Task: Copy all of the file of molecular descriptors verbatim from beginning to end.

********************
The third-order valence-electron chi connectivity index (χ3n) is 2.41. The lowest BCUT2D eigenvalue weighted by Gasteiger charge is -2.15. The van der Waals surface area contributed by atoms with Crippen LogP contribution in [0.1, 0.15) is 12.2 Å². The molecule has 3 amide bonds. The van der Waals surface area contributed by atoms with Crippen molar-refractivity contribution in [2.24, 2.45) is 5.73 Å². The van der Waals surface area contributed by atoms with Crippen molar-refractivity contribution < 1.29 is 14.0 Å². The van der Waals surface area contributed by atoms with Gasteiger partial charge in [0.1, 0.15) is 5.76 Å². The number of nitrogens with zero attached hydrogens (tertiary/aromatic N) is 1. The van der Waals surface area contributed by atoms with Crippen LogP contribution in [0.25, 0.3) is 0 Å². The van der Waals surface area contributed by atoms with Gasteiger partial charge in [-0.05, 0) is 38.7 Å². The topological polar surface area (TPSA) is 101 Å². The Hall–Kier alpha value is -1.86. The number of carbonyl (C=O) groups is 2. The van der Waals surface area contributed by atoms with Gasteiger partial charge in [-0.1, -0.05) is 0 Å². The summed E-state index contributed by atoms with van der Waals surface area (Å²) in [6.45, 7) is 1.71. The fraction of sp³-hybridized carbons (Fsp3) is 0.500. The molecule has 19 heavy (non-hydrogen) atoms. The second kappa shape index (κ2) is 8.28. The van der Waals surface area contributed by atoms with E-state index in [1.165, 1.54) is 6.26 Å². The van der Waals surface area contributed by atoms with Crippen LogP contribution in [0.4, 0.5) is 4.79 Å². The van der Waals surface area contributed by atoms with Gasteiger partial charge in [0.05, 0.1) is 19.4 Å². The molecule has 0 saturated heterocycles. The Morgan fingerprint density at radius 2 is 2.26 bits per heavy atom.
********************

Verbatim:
The third-order valence-electron chi connectivity index (χ3n) is 2.41. The lowest BCUT2D eigenvalue weighted by Gasteiger charge is -2.15. The van der Waals surface area contributed by atoms with Crippen LogP contribution in [0.1, 0.15) is 12.2 Å². The molecule has 3 amide bonds. The van der Waals surface area contributed by atoms with Crippen molar-refractivity contribution in [2.24, 2.45) is 5.73 Å². The van der Waals surface area contributed by atoms with Crippen molar-refractivity contribution < 1.29 is 14.0 Å². The van der Waals surface area contributed by atoms with Gasteiger partial charge in [0.1, 0.15) is 5.76 Å². The number of nitrogens with zero attached hydrogens (tertiary/aromatic N) is 1. The van der Waals surface area contributed by atoms with Crippen LogP contribution in [0.25, 0.3) is 0 Å². The van der Waals surface area contributed by atoms with Gasteiger partial charge in [-0.05, 0) is 38.7 Å². The topological polar surface area (TPSA) is 101 Å². The Hall–Kier alpha value is -1.86. The number of carbonyl (C=O) groups is 2. The van der Waals surface area contributed by atoms with Gasteiger partial charge in [-0.1, -0.05) is 0 Å². The summed E-state index contributed by atoms with van der Waals surface area (Å²) in [6.45, 7) is 1.71. The fraction of sp³-hybridized carbons (Fsp3) is 0.500. The molecule has 19 heavy (non-hydrogen) atoms. The second kappa shape index (κ2) is 8.28. The van der Waals surface area contributed by atoms with E-state index in [1.165, 1.54) is 6.26 Å². The van der Waals surface area contributed by atoms with Crippen LogP contribution in [0.4, 0.5) is 4.79 Å². The van der Waals surface area contributed by atoms with Gasteiger partial charge in [0.05, 0.1) is 19.4 Å². The molecule has 0 saturated heterocycles. The Morgan fingerprint density at radius 2 is 2.26 bits per heavy atom.